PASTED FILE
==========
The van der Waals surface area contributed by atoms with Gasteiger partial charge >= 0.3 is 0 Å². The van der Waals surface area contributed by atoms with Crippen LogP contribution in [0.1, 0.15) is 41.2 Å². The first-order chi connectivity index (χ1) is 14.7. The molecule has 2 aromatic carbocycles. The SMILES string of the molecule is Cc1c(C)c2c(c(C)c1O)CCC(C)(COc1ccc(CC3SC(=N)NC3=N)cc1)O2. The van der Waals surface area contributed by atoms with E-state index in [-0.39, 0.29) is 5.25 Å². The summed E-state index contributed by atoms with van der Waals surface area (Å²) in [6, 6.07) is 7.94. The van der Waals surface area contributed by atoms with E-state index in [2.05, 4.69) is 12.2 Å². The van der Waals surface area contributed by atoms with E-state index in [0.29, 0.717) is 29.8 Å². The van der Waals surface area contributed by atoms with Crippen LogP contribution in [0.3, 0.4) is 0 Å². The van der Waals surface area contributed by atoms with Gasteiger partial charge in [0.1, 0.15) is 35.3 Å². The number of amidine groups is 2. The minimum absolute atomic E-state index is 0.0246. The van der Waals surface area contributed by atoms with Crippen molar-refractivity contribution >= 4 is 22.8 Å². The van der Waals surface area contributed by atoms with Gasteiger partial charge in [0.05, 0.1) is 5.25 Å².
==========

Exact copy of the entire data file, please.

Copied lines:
The van der Waals surface area contributed by atoms with Gasteiger partial charge >= 0.3 is 0 Å². The van der Waals surface area contributed by atoms with Crippen LogP contribution in [0.1, 0.15) is 41.2 Å². The first-order chi connectivity index (χ1) is 14.7. The molecule has 2 aromatic carbocycles. The SMILES string of the molecule is Cc1c(C)c2c(c(C)c1O)CCC(C)(COc1ccc(CC3SC(=N)NC3=N)cc1)O2. The van der Waals surface area contributed by atoms with E-state index in [-0.39, 0.29) is 5.25 Å². The summed E-state index contributed by atoms with van der Waals surface area (Å²) in [6, 6.07) is 7.94. The van der Waals surface area contributed by atoms with E-state index in [2.05, 4.69) is 12.2 Å². The van der Waals surface area contributed by atoms with E-state index in [0.29, 0.717) is 29.8 Å². The van der Waals surface area contributed by atoms with Crippen LogP contribution in [0.3, 0.4) is 0 Å². The van der Waals surface area contributed by atoms with Gasteiger partial charge in [0.1, 0.15) is 35.3 Å². The number of amidine groups is 2. The minimum absolute atomic E-state index is 0.0246. The van der Waals surface area contributed by atoms with Crippen molar-refractivity contribution >= 4 is 22.8 Å². The van der Waals surface area contributed by atoms with Gasteiger partial charge in [0.05, 0.1) is 5.25 Å².